Perspective – do you see yourself as a victim or a survivor? This is the key to healing – and also the key to leadership. I often paint for my clients a picture of them in the winner’s circle. Zig Ziglar once said that if you don’t see yourself as a winner, then you cannot perform as a winner. To be successful, you must see yourself standing in the winner’s circle of life – receiving the benefits of your successes. This means to create the vision of that picture in your head until that image is burned into your subconscious mind. As the feel of that success takes over, your confidences will grow and will be reflected in your behaviors. You are the person that you see yourself to be – you are a winner.
In Failure of Nerve (a book I previously studied in the DMIN-LFS program), the author explores how leaders fail because they lack the nerve to stand firm in the midst of other people’s emotional anxiety and reactions. This is powerful, because, as leaders, others are looking up to us for our confidence and calm within the storm. The strength of our spirit and our ability to rest securely in our identity and our ideas about what success is helps to define our leadership strength.
In the world of human trafficking, survivor’s healing is the focus of my role as a counselor. But the same goals can be utilized as those that make good leaders. It is truly understanding what “success” means to someone – and figuring out how we can achieve the goals necessary to get there. I often help the survivor to see themselves in the winner’s circle, so that healing and victory can take place. Knowing what my client sees as success is also important. This is where my Miracle Question comes into play. A miracle question is a question that helps both the client and the counselor define what success is to the patient. My fav miracle question is: “If you could wake up tomorrow and the world was just the way you would like it to be, what would it look like to you?” This question helps to clarify what is truly most important for my client.
It is then that the “winner’s circle” picture is created. This picture needs to be integrated into their mind, so that every decision they make is based on their future “success.” It helps empower human trafficking victims to replace weakness with strength, vulnerability with confidence, and fear with love. It is through this empowerment that healing can take place and allows God to turn messes into messages!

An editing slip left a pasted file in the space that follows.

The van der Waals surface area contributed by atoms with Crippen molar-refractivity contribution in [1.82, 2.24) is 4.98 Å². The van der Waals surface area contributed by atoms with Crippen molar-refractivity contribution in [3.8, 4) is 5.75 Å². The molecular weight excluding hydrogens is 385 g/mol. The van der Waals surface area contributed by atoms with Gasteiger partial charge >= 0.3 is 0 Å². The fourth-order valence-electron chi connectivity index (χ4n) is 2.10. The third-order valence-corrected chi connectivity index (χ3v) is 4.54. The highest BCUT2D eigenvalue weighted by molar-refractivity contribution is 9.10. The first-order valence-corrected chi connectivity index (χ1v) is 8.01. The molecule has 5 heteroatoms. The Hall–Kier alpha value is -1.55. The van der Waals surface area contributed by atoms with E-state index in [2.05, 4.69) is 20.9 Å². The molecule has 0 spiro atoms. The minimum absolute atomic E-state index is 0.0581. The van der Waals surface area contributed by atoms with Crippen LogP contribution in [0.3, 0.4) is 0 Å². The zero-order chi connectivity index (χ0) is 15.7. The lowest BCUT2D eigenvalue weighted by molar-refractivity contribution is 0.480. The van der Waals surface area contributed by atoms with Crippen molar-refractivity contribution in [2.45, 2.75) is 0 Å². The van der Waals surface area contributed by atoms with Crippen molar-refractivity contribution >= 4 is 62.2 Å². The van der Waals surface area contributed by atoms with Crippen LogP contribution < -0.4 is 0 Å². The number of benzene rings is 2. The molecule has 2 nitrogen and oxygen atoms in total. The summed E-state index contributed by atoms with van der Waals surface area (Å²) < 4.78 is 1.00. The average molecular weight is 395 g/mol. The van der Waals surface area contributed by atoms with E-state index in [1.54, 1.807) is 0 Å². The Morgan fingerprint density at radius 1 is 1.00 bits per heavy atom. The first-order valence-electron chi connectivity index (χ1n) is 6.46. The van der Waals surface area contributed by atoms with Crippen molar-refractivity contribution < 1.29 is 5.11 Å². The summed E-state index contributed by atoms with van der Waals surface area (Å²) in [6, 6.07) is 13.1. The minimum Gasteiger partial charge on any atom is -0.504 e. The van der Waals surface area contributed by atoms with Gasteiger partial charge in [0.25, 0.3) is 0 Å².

In Deep Survival, the author noted that people who survive must open their eyes and abandon their mental models that have carried them through life. Victims may respond in similar ways to that of a child, taking the world for what it is and working within that world to survive. They feel they have no control over any part of their world. Because of that, people in victim mode live within the world they are given, without the strength to try to change it.
I have found this philosophy true within my human trafficking victims. Often, they are given a world that they can’t change. It is what it is. They abandon right from wrong, and just try to fit within the world they are given to survive. Helping them to literally throw away the world as they know it and design a new world creates empowerment by seeing themselves in the winner’s circle. It is all about becoming a survivor instead of a victim. And this can be accomplished by becoming a new creation through Christ.
Warren Wiersbe said it best: Nothing paralyzes our lives like the attitude that things can never change. God can always change things. If we see only problems, we will be defeated; but if we see the possibilities in the problems, we can have victory.
 Edwin H. Friedman, Margaret M. Treadwell, and Edward W. Beal, A Failure of Nerve: Leadership in the Age of the Quick Fix (New York: Church Publishing, 2017).
 Laurence Gonzales, Deep Survival: Who Lives, Who Dies, and Why: True Stories of Miraculous Endurance and Sudden Death (New York: WW Norton, 2017).